If you’re selling widgets on one side of the street and your competitor is selling them on the other side of the street and he’s doing just as much business as you are despite prices that are 15% higher, are you going to leave that money sitting on the table? Of course not, you’re going to raise your prices. Now maybe he can get that 15% because he’s in a slightly more convenient location or has a more established brand or whatever but there is certainly incentive for you to try to raise prices.

  2. Loias supports harsher punishments against corporations says:

    Glad I waited to buy a ticket.

  3. dolemite says:

    So…Apple gets everyone to agree on pricing on ebooks and it’s collusion, but that’s the way Airlines are set up?

    • Loias supports harsher punishments against corporations says:

      No, not at all.

      One airline decides to raise prices. Other airlines CHOOSE to raise their prices in step or not. If every carrier does not raise their prices, then the ones that did are seen as less competitive and more expensive. They could, if they chose, to keep those higher rates, but then every other airline would have fodder to declare their competitor more expensive, and they would be right. In such a competitive environment, it’s all or nothing with rates increases.

      If you want to look at it at the price collusion standpoint, you could also say that the airlines not raising their rates are colluding against those that are. So it’s collusion that’s a win for consumers.

  4. Blueskylaw says:

    I truly believed that if airlines charged an out the door price with one suitcase and if they would also get rid of the convoluted system they created to confuse and confound people trying to compare fares then they would actually be able to charge a higher price due to all of the stress being relieved from the ticket buying pricess.

    • CharlesFarley says:

      If you can get the travel websites to ask them to present their pricing as “out the door” and then it will happen. The airlines will conform to whatever tactic gets them to the top of the search results.

  5. SavijMuhdrox says:

    “We’re Going Streaking!!!! Who’s With Me?!?! Alright, Let’s Go!!!!”

  6. C. Ogle says:

    Don’t be fooled. They raised prices someplace else not immediately visible to make up for it.

  7. esc27 says:

    So, what new/ridiculous fees will they use instead?

  8. Fubish says: I don't know anything about it, but it seems to me... says:

    Heh. I though AirTran was a Vietnamese airline.

  9. NeverLetMeDown says:

    Further evidence of just how awful a business airlines are. Next time you fly, remember to send a thank you card to the shareholders of the airline you choose – they’re subsidizing your trip (if not today, then very soon). Only models that have actually been shown to work are Southwest’s hyperstandardized, low-cost approach, avoiding anything resembling high cost (including, in most cases, close-in airports), or the Ryanair/Spirit/easyjet “everything’s extra, including _not_ getting punched in the crotch” approach.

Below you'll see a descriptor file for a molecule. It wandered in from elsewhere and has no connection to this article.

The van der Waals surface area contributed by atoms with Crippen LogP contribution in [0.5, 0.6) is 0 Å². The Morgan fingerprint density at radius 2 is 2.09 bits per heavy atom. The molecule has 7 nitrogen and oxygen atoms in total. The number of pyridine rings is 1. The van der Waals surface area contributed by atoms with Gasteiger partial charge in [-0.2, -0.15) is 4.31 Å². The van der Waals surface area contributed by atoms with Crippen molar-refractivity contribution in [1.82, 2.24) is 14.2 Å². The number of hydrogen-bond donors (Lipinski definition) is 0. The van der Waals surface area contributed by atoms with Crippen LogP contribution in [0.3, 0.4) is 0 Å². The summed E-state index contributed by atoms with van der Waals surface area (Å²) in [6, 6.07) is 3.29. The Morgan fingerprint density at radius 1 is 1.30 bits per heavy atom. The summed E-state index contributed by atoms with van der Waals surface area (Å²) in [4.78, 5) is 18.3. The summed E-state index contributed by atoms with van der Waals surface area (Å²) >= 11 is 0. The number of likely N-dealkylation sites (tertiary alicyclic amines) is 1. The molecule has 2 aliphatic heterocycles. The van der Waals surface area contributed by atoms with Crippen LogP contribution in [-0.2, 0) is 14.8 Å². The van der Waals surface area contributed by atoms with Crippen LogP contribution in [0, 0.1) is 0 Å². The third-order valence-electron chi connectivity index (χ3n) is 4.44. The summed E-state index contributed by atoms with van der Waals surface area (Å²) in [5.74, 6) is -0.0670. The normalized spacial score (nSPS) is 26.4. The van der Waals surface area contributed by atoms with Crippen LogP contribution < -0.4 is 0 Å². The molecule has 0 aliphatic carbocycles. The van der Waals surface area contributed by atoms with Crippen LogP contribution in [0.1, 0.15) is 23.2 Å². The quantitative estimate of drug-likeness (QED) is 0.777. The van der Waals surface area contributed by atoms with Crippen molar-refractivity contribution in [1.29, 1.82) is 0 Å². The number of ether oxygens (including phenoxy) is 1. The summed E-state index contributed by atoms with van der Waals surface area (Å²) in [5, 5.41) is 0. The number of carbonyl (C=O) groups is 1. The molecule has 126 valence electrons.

• Fubish says: I don't know anything about it, but it seems to me... says:

      “everything’s extra, including _not_ getting punched in the crotch”

      Not the airline’s responsibility. The TSA takes care of that for you.

  10. sufreak says:

    How is this not attempted collusion?

    • DerangedKitsune says:

      No proof of negotiation or agreement prior to action being taken. Sure, the CEOs of all the airlines could have had a nice get together / conference call in which this was discussed and agreed to, but unless records of the meeting are available, it can’t be proven to have taken place, thus no collusion. All you’d need in that situation is agreement on implementing the hike, then a choise for who goes first. Everyone else then would say “We’re just following the leader” and be in the clear, as long as there’s no documentation of the course of action they selected. The word of a CEO is about as good as a politician’s nowadays.

  11. Jawaka says:

    I don’t know if this can be done but..

    Would an airline be able to set their own price for travel minus the cost of fuel?

    The fuel would be added to the cost of the ticket as a separate fee based upon whatever the current cost of jet fuel is at the time of the ticket being sold?

    I use my vehicle for my job and get reimbursement based upon a figure set by the IRS which is based upon among other things, the cost of gasoline. Why couldn’t airlines do this as well?